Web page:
After years of hiking trails and backpacking, heading to places that sometimes took hours just to get to, the realization came, (partly due to this economy) that exploring your own backyard has many benefits. Those benefits can be very rewarding and lack the expense of those far away trips.
Never met one of these before hiking trails right here on the south shore!
We hope that this will be the residents' as well as the visitors' be all
guide to the hiking opportunities of the south shore as well as some
expanded recreational opportunities in the surrounding areas.
What this website hopes to bring to you is what makes each trail covered special, the history behind the area, and how it came to be a trail or protected area.
Other features that will be covered and are important to hiking these trails are.....
Hiking trails of any area offer a visitor the true "feel" of that land visited and go off the beaten trail to those special places that usually only the locals know about.
So, come explore this site, get your hiking boots on, your water bottle filled and let's take a hike on one of the south shore hiking trails.
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In the third column of each page that details a particular trail the trail quick facts section can be found. The information below that header to the right explains what kind of information can be found there.
As you will notice on the map below the trails are divided into sectors.
These sectors were created to help organize the trail information and help the viewer to find what they need in an area quicker.
They are not official
The south shore like many places in New England, is a place of undefined borders. It can be defined in many ways but truthfully the south shore of Massachusetts is an area. There is no official documentation of which towns are considered to be of the south shore.
Many of the towns that do consider themselves of the south shore, do so as the town will actually border the ocean. Others do so as some of the management agencies of the area include them in their plans of management or development. There are other towns that consider themselves on the south shore as they lie inside or east of route 95 & the lower portion of route 495 and of course, all are south of Boston.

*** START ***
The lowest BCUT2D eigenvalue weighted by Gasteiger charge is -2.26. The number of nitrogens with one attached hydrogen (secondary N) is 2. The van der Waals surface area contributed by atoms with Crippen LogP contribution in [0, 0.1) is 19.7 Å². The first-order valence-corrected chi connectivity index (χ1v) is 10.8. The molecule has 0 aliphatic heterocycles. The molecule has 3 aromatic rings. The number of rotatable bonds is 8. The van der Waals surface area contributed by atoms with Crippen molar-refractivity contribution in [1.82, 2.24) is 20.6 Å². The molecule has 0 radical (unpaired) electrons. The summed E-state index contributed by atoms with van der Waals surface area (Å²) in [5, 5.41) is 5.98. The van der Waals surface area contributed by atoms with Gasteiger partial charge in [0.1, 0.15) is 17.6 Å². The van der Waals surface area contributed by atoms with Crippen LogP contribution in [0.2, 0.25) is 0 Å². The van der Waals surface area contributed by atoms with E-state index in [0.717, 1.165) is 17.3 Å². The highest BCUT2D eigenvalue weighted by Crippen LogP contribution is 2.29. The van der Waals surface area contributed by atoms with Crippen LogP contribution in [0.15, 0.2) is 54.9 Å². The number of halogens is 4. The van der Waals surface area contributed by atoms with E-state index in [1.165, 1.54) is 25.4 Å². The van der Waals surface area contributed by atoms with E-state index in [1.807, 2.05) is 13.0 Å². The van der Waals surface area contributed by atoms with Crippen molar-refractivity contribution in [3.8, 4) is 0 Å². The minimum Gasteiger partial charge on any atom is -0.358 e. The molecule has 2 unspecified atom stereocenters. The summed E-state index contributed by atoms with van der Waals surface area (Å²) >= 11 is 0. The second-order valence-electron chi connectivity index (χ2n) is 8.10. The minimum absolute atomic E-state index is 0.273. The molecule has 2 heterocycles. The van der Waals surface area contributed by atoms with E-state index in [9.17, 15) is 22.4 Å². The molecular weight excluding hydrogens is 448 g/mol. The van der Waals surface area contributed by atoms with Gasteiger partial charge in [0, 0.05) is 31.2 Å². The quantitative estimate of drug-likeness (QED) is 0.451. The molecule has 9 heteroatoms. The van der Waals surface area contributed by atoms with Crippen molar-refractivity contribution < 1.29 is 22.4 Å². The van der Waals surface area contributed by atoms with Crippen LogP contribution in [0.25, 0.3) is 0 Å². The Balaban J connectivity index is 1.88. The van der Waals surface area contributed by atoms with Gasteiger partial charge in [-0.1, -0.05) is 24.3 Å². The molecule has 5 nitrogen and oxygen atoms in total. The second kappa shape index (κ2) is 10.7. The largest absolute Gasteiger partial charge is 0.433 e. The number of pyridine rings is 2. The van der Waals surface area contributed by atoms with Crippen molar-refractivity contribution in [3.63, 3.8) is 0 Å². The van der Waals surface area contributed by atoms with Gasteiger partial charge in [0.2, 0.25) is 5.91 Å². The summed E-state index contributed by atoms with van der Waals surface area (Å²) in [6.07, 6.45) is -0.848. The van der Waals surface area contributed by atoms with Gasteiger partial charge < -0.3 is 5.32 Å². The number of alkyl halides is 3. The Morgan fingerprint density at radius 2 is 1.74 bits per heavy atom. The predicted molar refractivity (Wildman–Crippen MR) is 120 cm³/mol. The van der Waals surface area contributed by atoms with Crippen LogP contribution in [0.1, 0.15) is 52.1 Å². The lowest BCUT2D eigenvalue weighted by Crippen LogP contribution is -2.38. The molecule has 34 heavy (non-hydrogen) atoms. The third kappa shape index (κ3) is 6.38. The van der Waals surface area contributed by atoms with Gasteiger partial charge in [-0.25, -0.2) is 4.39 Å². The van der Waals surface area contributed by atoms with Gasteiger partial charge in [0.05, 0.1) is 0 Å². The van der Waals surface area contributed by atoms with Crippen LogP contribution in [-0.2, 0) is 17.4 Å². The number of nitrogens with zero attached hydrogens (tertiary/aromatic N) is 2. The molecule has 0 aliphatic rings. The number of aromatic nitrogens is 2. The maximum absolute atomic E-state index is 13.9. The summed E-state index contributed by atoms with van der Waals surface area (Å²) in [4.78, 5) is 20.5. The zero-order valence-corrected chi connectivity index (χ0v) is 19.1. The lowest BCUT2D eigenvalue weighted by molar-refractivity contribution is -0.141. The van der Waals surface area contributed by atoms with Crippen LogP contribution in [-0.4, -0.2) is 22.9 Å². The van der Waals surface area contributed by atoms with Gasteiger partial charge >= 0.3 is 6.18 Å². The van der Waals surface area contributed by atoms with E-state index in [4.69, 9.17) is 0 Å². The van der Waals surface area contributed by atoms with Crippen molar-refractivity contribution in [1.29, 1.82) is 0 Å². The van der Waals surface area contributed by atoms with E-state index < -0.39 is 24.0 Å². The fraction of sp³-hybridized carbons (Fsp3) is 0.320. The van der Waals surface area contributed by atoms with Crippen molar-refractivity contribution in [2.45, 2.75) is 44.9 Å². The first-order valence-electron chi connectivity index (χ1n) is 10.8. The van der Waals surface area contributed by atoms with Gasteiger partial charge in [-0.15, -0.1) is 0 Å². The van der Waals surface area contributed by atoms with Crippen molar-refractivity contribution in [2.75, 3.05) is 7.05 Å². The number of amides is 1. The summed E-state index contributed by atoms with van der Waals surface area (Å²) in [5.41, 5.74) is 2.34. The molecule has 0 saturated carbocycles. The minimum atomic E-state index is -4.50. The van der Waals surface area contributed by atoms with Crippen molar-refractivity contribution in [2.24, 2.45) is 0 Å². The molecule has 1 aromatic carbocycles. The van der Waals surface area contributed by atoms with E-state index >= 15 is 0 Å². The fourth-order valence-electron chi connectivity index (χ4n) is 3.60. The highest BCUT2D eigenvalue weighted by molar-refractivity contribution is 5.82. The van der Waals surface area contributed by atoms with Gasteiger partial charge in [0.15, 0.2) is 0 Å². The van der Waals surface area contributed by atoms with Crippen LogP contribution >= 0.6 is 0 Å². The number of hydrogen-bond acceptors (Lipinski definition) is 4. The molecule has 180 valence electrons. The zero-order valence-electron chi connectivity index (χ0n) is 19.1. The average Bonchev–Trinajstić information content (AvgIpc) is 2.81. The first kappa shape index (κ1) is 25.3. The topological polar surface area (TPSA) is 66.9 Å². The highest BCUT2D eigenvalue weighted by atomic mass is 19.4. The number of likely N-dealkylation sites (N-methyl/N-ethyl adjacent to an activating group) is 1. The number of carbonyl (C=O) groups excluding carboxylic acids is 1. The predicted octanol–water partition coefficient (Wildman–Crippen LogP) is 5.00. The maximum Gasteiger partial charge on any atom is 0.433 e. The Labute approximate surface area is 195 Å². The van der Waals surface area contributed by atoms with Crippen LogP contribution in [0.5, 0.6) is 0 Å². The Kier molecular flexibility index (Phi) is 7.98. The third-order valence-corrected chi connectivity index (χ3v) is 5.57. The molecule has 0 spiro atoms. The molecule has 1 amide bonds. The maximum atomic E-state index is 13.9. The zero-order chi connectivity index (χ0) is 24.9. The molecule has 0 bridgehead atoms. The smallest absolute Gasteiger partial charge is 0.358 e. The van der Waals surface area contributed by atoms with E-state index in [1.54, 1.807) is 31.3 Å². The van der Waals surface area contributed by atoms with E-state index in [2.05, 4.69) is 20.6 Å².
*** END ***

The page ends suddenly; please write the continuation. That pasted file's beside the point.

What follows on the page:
The towns listed below are what this website will be covering along with some additional selected areas. Quite possibly a later expansion to some of those "other" towns that consider themselves of the south shore.
The North West Sector contains the towns Randolph, Braintree, Weymouth, Holbrook shaded in pink.
The North East Sector contains the coastal towns of Hull, Hingham, Cohasset, Scituate shaded in lime green.
The Middle Eastern Sector contains the towns of Norwell, Hanover, Marshfield, Duxbury,Pembroke shaded in blue.
The Middle Western Sector contains the towns of Abington, Rockland, Whitman, Hanson, Halifax shaded in peach.
The Southern Sector contains the towns of Plympton, Kingston, Carver, Plymouth shaded in purple.
On the map below, the route to the right is route 3.
This is the one that leads down to Weymouth, Norwell, Marshfield, Duxbury and Plymouth. The one on the left is route 24.
This route leads down into Randolph.
The connecting route above the two is route 93 south which becomes route 128. This is helpful to get to the Blue Hills Reservation.
Most of the towns of the south shore are accessed by route 3. Route 3A is in soft yellow to the right of route 3 and the best route for the towns that sit right on the coast.
Most of the directions in the trail quick fact section use route 3 as a starting point for finding the trail head on the page you are viewing.
By clicking on the larger view you can zoom in to see other routes in the towns that will allow you to get to individual trails.
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Though many feel the fall is hunting season,
All Seasons are Hunting Season
learn how to keep safe when hunting season hiking!